educational opportunities for students of color. The weekly discussions cover a wide array of education and leadership domains that include visionary and strategic leadership, effective professional and ethical practices, remote leading and learning as well as other essential leadership practices that are crucial for increased student achievement. Each session extends the opportunity to relax and unwind before engaging in intellectual dialogue with the presence of a live DJ. At the onset of the meeting, the facilitator shares an opening message followed by the topic of

P.O. Box 751 Vails Gate, New York 12584 Main: (888) 609-1141 Fax: (845) 834- 4811



One school district at a time is the objective of Dennis B. McKesey and his approach towards enhancing America’s education system.

community; and mentor educators in the creation and implementation of class instruction, lesson plans, and student assessment in conjunction with state learning standards. The former principal at one of the most premier charter schools in the country, he has built a proven track record of success and desired to share his effective and beneficial strategies with other educators in the area and across the nation. As a graduate of Mercy College, with accreditations in School Administration and Supervision as well as the Columbia University Graduate School of Business Leadership Development Program, Dennis is a very passionate educator. He consults nationally with teachers and administrators at schools and districts and has presented at-school leadership conferences. Most recently, Dennis has launched Off School Grounds , a virtual hub for dozens of school leaders, from across the nation, where they engage in leadership development and shared best practices alongside Entertainment special guests (i.e.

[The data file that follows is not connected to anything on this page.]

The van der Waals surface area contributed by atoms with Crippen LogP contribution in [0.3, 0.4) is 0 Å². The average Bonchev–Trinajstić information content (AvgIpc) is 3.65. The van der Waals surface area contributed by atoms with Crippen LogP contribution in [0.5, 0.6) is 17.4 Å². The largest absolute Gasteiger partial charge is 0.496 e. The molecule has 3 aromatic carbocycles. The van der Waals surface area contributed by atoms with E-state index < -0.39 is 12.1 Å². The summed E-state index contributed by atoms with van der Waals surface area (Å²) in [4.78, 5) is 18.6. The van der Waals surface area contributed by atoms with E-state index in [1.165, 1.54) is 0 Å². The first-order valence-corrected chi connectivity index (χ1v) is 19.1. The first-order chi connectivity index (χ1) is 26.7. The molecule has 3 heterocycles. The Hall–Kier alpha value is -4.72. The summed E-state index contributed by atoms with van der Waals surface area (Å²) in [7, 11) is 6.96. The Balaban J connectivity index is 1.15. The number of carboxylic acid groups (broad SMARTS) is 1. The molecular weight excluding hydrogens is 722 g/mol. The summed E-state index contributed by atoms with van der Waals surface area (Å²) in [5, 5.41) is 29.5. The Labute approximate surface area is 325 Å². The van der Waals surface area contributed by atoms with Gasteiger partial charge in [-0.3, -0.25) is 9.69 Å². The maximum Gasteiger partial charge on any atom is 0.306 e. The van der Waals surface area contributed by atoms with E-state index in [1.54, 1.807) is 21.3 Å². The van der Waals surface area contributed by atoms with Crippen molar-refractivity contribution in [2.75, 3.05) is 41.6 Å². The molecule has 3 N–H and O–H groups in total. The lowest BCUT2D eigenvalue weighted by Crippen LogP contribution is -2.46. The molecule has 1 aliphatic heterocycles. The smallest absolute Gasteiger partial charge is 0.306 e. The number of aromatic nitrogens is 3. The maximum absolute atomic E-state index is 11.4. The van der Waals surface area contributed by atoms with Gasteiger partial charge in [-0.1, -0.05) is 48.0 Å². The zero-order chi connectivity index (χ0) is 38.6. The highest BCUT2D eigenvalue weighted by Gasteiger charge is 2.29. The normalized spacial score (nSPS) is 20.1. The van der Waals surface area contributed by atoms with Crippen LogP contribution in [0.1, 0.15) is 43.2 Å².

As a dedicated, innovative and resourceful education professional, with more than twenty five (25) years of experience in working for private, public and charter schools in New York City, he believes that when we support educators’ passion to learn and grow, we enhance their capacity to facilitate students’ learning and growth. Featured in Paul Tough's book Whatever It Takes and Davis Guggenheim’s Waiting for Superman , Dennis has a passion for direct involvement with the education of children through effective school leadership. As President and Senior Lead Consultant of In Our Best Interest, LLC. , Dennis works directly with clients to provide face- to-face, electronic, and phone consultation aligned to leadership development and school improvement efforts. He tailors and delivers professional development in areas of leadership and staff development as well as curriculum and instruction. McKesey has the proven ability to create and monitor policies and practices that promote a safe learning environment; ensure a school culture that encourages continuous improvements for

Doug E. Fresh, Big Daddy Kane, Dame Dash, etc…) and their cultural perspectives. In addition, Dennis serves as a Graduate Professor at his alma mater, Mercy College in the Educational Leadership Department. He inspires his students to promote success by facilitating the development, articulation, implementation and stewardship of a vision of learning that is shared and supported by the school community. A multi-layered approach, towards improving a multi-layered education system; it is indeed in our best interest to have the Dennis McKeseys of the world, at the helm.

P.O. Box 751 Vails Gate, New York 12584 Main: (888) 609-1141 Fax: (845) 834- 4811

teachers and students; develop an environment that encourages open communication with colleagues, students, and the